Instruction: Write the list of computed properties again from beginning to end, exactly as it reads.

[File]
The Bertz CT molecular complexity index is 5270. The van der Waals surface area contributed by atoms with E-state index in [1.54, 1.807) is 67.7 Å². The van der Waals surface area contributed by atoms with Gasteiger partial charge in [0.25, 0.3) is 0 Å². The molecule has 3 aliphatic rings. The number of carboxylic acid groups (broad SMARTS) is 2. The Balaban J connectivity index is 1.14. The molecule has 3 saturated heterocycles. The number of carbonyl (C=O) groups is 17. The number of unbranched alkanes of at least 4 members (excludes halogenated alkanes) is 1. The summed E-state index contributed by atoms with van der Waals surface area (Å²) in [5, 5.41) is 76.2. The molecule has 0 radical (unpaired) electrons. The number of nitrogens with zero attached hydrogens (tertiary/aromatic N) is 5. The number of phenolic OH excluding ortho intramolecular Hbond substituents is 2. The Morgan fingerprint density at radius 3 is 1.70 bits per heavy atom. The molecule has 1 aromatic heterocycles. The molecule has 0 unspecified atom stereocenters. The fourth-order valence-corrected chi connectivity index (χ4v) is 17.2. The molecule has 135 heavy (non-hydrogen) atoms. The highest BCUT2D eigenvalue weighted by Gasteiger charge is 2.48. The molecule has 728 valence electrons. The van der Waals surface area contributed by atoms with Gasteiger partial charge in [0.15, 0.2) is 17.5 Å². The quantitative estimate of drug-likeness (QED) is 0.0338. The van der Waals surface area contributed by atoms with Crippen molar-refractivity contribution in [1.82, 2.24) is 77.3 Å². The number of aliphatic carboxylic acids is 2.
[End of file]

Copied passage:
The Bertz CT molecular complexity index is 5270. The van der Waals surface area contributed by atoms with E-state index in [1.54, 1.807) is 67.7 Å². The van der Waals surface area contributed by atoms with Gasteiger partial charge in [0.25, 0.3) is 0 Å². The molecule has 3 aliphatic rings. The number of carboxylic acid groups (broad SMARTS) is 2. The Balaban J connectivity index is 1.14. The molecule has 3 saturated heterocycles. The number of carbonyl (C=O) groups is 17. The number of unbranched alkanes of at least 4 members (excludes halogenated alkanes) is 1. The summed E-state index contributed by atoms with van der Waals surface area (Å²) in [5, 5.41) is 76.2. The molecule has 0 radical (unpaired) electrons. The number of nitrogens with zero attached hydrogens (tertiary/aromatic N) is 5. The number of phenolic OH excluding ortho intramolecular Hbond substituents is 2. The Morgan fingerprint density at radius 3 is 1.70 bits per heavy atom. The molecule has 1 aromatic heterocycles. The molecule has 0 unspecified atom stereocenters. The fourth-order valence-corrected chi connectivity index (χ4v) is 17.2. The molecule has 135 heavy (non-hydrogen) atoms. The highest BCUT2D eigenvalue weighted by Gasteiger charge is 2.48. The molecule has 728 valence electrons. The van der Waals surface area contributed by atoms with Gasteiger partial charge in [0.15, 0.2) is 17.5 Å². The quantitative estimate of drug-likeness (QED) is 0.0338. The van der Waals surface area contributed by atoms with Crippen molar-refractivity contribution in [1.82, 2.24) is 77.3 Å². The number of aliphatic carboxylic acids is 2.